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JESSICA NORWOOD FOUNDER, THE RUNWAY PROJECT // PRICHARD, ALABAMA Jessica Norwood views money as medicine that can heal the wounds communities suffer from disasters or institutional failures. She hails from a small neighborhood three miles north of downtown Mobile, Alabama, colloquially called Africatown because it was formed by a group of West Africans who in 1860 were included in the last known illegal shipment of slaves to the US; Norwood’s father was once the mayor. While she grew up with a deep understanding of systemic racism, it was not until Hurricane Katrina hit the Gulf Coast in 2005 that she realized how acute a system-wide failure could be for those without financial resources. That experience inspired the former political fundraiser and consultant to create the Emerging ChangeMakers Network, which since 2007 has identified up-and-coming leaders and connected them to issues, ideas, people, and organizations that can make a significant impact in traditionally marginalized communities. Driven by the understanding that investing in Black entrepreneurship is a pivotal way to create resilient, racially equitable communities and a robust economy, Norwood went on to found The Runway Project in 2016. The initiative aims to bridge the $19,000 gap between the net worth of the average Black household and the $30,000 needed to start a business from scratch. The organization partners with values-aligned financial institutions and offers a five-year certificate of deposit to create a dedicated pool of capital for loans to Black business owners, mimicking the friends-and-family preseed money common to most startups and yet so often unavailable to Black entrepreneurs. The loans come with low interest rates and high-touch support like facilitated mentoring and peer-to-peer coaching. In essence, Norwood enables the community to become the entrepreneurs’ friends and family. “While we each may not have a lot,” she says, “together we have plenty.” What makes you most proud of your work? “Inside of the racial wealth gap is the worst thing you can imagine; that gap incorporates and encompasses slavery and prejudice. There is pain and trauma involved in that. When I’m talking to these borrowers who live in a world that doesn’t believe in them, that doesn’t find them valuable or neces-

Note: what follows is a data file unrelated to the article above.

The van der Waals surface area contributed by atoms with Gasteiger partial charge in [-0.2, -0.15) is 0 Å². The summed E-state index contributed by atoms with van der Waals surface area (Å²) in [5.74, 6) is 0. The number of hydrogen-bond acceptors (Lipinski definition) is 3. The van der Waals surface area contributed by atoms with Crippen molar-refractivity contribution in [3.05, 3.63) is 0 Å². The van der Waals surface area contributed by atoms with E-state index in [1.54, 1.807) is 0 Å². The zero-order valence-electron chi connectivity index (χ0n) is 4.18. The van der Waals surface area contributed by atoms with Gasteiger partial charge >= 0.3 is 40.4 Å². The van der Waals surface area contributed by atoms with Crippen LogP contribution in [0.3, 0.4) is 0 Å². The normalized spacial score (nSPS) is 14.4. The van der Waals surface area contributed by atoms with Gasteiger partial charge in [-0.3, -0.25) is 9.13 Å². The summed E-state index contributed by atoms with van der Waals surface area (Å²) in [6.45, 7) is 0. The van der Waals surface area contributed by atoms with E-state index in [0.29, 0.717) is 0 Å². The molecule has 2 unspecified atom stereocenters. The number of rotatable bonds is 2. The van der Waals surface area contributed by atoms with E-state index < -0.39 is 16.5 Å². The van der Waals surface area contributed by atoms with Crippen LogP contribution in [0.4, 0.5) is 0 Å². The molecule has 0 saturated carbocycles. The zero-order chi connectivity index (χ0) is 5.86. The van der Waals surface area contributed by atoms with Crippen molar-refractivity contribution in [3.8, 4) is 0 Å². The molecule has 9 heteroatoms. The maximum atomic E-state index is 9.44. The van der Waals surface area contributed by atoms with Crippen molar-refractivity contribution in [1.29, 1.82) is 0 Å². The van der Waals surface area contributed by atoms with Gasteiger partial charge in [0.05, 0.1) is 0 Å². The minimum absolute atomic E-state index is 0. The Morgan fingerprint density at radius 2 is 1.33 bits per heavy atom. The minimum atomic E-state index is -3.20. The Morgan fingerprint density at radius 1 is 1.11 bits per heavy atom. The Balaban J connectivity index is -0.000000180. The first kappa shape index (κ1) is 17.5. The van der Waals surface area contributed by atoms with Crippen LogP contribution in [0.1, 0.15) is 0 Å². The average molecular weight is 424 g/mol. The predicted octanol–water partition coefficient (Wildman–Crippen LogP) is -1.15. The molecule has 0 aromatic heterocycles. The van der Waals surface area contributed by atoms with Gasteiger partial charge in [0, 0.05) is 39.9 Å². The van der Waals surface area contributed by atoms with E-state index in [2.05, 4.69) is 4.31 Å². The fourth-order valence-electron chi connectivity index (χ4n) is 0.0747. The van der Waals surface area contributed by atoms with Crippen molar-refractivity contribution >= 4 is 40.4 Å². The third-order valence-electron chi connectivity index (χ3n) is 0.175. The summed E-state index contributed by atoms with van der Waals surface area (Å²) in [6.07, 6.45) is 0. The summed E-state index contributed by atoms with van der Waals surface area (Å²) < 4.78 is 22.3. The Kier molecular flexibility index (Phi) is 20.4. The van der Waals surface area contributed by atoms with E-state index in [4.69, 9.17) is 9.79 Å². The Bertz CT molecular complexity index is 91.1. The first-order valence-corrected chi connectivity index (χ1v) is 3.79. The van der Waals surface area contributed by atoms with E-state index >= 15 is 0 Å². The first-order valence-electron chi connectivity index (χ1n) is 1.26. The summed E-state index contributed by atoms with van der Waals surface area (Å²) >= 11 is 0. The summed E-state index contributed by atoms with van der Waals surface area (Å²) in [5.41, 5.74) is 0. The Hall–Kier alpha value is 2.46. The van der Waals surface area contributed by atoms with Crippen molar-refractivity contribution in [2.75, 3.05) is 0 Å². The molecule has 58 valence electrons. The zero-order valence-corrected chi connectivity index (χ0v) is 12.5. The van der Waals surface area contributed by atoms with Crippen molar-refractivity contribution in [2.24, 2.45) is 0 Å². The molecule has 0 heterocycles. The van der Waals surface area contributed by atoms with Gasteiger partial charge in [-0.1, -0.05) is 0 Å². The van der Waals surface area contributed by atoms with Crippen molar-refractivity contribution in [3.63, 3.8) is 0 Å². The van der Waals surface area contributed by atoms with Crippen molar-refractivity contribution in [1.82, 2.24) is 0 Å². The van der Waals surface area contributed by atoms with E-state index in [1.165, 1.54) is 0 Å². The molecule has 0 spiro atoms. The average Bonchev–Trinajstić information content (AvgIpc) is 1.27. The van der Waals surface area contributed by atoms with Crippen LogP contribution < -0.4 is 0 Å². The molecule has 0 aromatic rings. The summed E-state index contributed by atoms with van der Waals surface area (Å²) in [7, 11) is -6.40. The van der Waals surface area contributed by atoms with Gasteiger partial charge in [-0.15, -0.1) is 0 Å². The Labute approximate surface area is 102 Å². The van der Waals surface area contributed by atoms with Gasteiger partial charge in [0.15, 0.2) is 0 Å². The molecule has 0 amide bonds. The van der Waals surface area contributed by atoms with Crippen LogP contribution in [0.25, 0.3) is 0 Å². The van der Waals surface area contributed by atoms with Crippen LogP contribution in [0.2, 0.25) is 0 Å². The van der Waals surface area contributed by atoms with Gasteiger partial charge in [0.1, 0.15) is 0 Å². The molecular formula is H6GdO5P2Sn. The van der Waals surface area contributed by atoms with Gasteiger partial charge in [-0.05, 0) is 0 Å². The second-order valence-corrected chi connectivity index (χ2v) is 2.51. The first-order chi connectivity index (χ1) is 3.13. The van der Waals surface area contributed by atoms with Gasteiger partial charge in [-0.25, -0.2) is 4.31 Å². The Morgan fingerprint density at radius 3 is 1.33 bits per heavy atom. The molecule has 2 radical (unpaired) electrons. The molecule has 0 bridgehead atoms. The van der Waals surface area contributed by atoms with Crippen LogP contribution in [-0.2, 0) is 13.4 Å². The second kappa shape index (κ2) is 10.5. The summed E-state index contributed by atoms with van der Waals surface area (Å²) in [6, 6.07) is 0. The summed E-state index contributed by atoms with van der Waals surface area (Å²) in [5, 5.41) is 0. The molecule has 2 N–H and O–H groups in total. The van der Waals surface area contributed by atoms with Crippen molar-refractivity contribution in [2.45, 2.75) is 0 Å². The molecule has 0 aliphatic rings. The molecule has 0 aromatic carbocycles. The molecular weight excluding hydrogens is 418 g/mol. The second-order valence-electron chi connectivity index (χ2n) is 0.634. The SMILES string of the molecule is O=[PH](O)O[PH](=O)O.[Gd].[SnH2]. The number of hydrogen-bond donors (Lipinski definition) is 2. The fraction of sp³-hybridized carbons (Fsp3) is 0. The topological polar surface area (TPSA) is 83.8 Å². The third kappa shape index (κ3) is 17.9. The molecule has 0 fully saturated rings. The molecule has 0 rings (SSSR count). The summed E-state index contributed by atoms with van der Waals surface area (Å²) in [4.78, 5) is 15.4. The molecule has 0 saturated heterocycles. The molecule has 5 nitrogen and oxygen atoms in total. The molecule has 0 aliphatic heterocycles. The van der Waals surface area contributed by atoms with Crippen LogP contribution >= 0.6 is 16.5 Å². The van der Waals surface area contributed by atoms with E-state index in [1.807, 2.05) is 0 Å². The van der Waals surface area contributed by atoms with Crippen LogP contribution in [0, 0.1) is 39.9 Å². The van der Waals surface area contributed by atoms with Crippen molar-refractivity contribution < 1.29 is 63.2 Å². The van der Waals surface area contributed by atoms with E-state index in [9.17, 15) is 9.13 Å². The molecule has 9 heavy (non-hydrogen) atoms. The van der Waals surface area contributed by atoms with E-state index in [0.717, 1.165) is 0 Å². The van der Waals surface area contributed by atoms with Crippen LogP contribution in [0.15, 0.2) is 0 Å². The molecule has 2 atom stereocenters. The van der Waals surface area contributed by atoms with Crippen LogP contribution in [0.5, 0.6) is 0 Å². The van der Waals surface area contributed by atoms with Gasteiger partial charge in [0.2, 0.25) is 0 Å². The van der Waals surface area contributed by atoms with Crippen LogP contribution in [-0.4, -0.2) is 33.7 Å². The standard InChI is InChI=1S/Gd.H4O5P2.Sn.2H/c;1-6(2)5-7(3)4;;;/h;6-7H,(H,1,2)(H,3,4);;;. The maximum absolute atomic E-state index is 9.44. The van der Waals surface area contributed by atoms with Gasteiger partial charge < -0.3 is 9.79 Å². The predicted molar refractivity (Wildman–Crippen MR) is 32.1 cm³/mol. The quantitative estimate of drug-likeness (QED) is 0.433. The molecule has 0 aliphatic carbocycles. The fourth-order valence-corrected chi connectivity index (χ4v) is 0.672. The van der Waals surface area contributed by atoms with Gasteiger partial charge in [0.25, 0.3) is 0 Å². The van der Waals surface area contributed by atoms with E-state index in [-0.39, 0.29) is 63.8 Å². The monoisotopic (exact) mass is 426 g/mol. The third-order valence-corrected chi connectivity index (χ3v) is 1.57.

Photo by Toni Riales

sary — it’s like a therapy session. What we’re doing is making money into medicine, healing, making it so that everybody — no matter where you are, who you are, or what you have — can participate in helping another human out of some of the most traumatic things that have happened in the history of this country.” Advice for social entrepreneurs of color: “Keep pushing for what you know is right. The way this system is currently set up, it will not notice your full value and worth. The system does not honor what your worth is; you have to know your worth and then tell them what your worth is. Do not be discouraged, but take this as an opportunity to never let people who don’t know you or who don’t fully see you tell you what your value is.”

CONSCIOUS COMPANY MAGAZINE

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Q2 / SPRING 2019

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Profile for Conscious Company

Conscious Company Magazine | Spring 2019  

The Q2/Spring 2019 issue of Conscious Company is all about the racial wealth gap, diversity as a competitive differentiator, game-changing f...

Conscious Company Magazine | Spring 2019  

The Q2/Spring 2019 issue of Conscious Company is all about the racial wealth gap, diversity as a competitive differentiator, game-changing f...